Tour de France 2020

Four teams on edge after COVID ‘yellow cards’ at the Tour de France

Another positive case this week could see teams removed from the race.

POITIERS, France (VN) — Four teams enter the second week of the Tour de France with “yellow cards” in a race marked by COVID-19.

Things seemed normal in Wednesday’s 11th stage ending with a thrilling bunch sprint, but there are nerves behind the scenes as four teams face possible expulsion after staff members tested positive for COVID-19 in mid-race controls carried out Sunday and Monday.

The Tour de France dodged a bullet Tuesday when none of the racers in the peloton tested positive for COVID-19 as part of required health screenings.

Yet four staffers from four different teams, as well as Tour director Christian Prudhomme, were sent off the race Tuesday after testing positive.

Those four teams — Cofidis, Ag2r-La Mondiale, Ineos Grenadiers, and Mitchelton-Scott — now have one strike against them in what will be a tense week before the next round of testing in Grenoble set to coincide with the Tour’s second rest day on September 14.

Under Tour rules, if two members of a team’s 30-person bubble test positive for COVID-19 within a seven-day period, the team could be ejected from the race.

Those four teams — which include GC heavy hitters such as Egan Bernal and Romain Bardet — are halfway on the wrong side of that equation.

Teams were being tight-lipped Wednesday about details of when staffers were tested, or what their jobs were inside the squad. One team said one infected person was put into isolation and later left the race.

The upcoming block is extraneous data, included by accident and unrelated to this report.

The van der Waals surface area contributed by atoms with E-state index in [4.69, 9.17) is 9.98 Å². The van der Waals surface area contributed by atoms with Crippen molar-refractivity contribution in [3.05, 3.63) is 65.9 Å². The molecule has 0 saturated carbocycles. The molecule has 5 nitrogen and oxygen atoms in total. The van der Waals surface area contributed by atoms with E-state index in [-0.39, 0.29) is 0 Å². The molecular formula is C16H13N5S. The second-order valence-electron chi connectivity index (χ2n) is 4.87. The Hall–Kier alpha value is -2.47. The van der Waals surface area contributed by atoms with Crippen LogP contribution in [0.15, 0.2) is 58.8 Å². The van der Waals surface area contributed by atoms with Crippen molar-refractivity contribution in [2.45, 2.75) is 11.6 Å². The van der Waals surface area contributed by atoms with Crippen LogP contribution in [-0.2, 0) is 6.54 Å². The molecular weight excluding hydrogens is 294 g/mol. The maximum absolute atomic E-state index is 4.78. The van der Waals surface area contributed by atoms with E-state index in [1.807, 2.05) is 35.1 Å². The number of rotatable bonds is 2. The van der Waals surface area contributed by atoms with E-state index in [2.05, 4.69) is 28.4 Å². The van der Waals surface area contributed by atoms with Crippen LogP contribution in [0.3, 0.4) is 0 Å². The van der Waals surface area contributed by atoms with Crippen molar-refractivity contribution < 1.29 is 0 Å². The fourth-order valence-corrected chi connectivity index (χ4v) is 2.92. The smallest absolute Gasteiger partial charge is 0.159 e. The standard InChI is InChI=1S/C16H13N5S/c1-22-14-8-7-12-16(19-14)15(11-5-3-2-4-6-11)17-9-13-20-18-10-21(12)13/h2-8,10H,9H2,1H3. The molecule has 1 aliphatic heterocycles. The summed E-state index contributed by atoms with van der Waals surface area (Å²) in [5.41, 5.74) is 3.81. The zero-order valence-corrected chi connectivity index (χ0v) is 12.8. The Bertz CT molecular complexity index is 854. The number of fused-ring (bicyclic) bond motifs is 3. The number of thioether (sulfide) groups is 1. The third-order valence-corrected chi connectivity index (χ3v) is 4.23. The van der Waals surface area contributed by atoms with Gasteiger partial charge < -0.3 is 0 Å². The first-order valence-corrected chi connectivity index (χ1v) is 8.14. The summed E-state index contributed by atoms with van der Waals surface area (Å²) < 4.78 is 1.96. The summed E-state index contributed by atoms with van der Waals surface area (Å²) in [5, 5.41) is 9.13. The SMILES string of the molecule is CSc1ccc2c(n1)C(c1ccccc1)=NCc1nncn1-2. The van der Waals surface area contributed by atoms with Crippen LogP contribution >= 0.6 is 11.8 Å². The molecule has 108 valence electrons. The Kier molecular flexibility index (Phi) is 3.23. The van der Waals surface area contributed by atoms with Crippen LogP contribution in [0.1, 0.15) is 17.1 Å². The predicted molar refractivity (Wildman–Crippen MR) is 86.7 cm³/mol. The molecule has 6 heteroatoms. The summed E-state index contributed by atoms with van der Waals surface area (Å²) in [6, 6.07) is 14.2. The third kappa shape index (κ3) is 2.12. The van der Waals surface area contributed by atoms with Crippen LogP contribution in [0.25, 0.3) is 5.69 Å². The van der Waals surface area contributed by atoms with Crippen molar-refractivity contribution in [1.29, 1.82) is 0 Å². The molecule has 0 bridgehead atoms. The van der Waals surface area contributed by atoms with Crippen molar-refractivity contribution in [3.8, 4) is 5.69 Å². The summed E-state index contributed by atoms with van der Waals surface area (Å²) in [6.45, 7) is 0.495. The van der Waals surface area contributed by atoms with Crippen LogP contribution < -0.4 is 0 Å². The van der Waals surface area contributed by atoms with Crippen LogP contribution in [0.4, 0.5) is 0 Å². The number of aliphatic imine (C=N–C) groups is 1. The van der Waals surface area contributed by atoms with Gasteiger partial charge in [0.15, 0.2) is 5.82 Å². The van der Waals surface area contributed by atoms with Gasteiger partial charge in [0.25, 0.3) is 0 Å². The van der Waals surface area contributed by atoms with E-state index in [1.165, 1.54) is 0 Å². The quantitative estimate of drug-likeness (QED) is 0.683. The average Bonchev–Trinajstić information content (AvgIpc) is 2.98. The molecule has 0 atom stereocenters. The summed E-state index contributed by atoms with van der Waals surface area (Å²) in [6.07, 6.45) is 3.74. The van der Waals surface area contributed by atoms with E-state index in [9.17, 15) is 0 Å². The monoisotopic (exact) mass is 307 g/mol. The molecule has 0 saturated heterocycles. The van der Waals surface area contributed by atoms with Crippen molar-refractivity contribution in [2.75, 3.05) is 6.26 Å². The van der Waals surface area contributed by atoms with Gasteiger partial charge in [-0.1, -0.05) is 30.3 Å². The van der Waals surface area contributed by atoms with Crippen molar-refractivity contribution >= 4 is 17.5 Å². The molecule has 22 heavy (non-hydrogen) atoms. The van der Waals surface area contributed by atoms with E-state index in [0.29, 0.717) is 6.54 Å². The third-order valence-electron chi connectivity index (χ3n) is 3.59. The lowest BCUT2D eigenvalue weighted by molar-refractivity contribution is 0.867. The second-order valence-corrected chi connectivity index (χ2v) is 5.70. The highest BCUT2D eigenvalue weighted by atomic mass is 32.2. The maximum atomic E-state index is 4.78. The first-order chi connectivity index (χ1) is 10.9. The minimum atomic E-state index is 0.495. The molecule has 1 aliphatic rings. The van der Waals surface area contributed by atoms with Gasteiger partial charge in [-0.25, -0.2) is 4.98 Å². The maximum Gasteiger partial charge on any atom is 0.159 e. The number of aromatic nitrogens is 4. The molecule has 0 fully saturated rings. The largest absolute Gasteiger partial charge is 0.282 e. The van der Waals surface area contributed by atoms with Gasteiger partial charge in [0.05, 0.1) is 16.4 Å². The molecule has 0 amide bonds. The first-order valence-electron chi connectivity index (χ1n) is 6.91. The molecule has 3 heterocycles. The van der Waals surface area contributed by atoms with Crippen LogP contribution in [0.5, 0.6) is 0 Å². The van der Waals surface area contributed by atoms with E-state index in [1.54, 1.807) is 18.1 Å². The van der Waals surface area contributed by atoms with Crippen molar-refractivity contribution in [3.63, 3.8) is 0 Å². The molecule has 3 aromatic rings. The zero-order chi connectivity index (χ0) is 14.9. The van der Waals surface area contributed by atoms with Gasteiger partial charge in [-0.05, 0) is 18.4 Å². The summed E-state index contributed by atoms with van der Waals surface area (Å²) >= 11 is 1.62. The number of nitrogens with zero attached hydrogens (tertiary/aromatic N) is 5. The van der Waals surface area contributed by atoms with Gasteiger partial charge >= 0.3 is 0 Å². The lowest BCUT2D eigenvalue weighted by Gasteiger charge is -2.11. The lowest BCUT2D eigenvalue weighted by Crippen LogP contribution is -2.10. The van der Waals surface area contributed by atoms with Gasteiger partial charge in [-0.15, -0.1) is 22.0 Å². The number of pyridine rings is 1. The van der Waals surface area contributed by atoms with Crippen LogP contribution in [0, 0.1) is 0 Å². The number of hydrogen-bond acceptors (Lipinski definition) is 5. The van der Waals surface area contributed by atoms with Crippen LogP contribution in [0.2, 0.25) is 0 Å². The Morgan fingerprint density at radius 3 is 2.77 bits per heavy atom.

Prudhomme, who was not technically part of the Tour’s most strictly controlled bubble, also left the race for eight days and might return if he clears a new round of health checks.

Teams tight-lipped

Riders were not keen to talk about the COVID-19 protocols Wednesday morning. Some said they were told by teams not to talk to the media.

“No one in the peloton didn’t have in their mind that they could have been out of the race,” said Sunweb’s Nicholas Roche. “We didn’t know what was happening until Tuesday morning. A doctor knocked on my door at 10:15, and that was worrisome, but he said he was coming around telling us the good news we were OK.”

The four teams that popped for one COVID case represent the top of the GC in the 2020 Tour, and the race would be turned upside down if any one of them were removed.

Defending champion Bernal is second overall, with Cofidis rider Guillaume Martin in third, and Bardet in fourth. Adam Yates, who held the yellow jersey for three days, is in eighth.

With so much at stake, there is also some confusion about how rules might be applied.

The first round of tests were carried out in split shifts Sunday and Monday, and the second round of testing is expected to be split as well. If one of the infected staffers tested positive Monday, and someone else tests positive this coming Sunday, technically, it could trigger the two-strike rule.

It’s unclear if health authorities will reset the testing “scoreboard” to coincide with the second rest day, or if authorities will hold the four teams down to the exact day and hour that coincide with the previous positive cases.

Though the next tests do not come until the Tour’s second rest day, that doesn’t mean there can’t be more tests this week.

Under health protocols outlined before the race, if anyone within a team’s bubble shows symptoms as part of twice-daily health check-ups, more tests would be required.